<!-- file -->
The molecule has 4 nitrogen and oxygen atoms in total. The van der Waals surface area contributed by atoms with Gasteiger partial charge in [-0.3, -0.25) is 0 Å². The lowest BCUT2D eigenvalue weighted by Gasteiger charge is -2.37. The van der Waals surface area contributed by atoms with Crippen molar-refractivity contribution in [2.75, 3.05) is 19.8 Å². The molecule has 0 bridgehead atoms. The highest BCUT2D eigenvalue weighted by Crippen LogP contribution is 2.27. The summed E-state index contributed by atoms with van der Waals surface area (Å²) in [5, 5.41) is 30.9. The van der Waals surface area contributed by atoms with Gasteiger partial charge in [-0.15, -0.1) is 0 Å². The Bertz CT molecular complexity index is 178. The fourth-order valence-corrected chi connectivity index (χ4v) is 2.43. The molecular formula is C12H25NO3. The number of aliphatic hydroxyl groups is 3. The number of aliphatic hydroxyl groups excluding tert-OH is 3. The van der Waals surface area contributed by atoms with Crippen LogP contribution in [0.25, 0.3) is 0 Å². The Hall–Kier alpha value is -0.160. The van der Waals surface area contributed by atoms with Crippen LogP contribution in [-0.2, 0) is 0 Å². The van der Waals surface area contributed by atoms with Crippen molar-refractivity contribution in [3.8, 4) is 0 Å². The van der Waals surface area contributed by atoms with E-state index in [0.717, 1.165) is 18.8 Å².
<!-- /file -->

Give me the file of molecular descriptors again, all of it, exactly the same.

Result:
The molecule has 4 nitrogen and oxygen atoms in total. The van der Waals surface area contributed by atoms with Gasteiger partial charge in [-0.3, -0.25) is 0 Å². The lowest BCUT2D eigenvalue weighted by Gasteiger charge is -2.37. The van der Waals surface area contributed by atoms with Crippen molar-refractivity contribution in [2.75, 3.05) is 19.8 Å². The molecule has 0 bridgehead atoms. The highest BCUT2D eigenvalue weighted by Crippen LogP contribution is 2.27. The summed E-state index contributed by atoms with van der Waals surface area (Å²) in [5, 5.41) is 30.9. The van der Waals surface area contributed by atoms with Gasteiger partial charge in [-0.15, -0.1) is 0 Å². The Bertz CT molecular complexity index is 178. The fourth-order valence-corrected chi connectivity index (χ4v) is 2.43. The molecular formula is C12H25NO3. The number of aliphatic hydroxyl groups is 3. The number of aliphatic hydroxyl groups excluding tert-OH is 3. The van der Waals surface area contributed by atoms with Crippen LogP contribution in [0.25, 0.3) is 0 Å². The Hall–Kier alpha value is -0.160. The van der Waals surface area contributed by atoms with Crippen LogP contribution in [-0.2, 0) is 0 Å². The van der Waals surface area contributed by atoms with Crippen molar-refractivity contribution in [3.8, 4) is 0 Å². The van der Waals surface area contributed by atoms with E-state index in [0.717, 1.165) is 18.8 Å².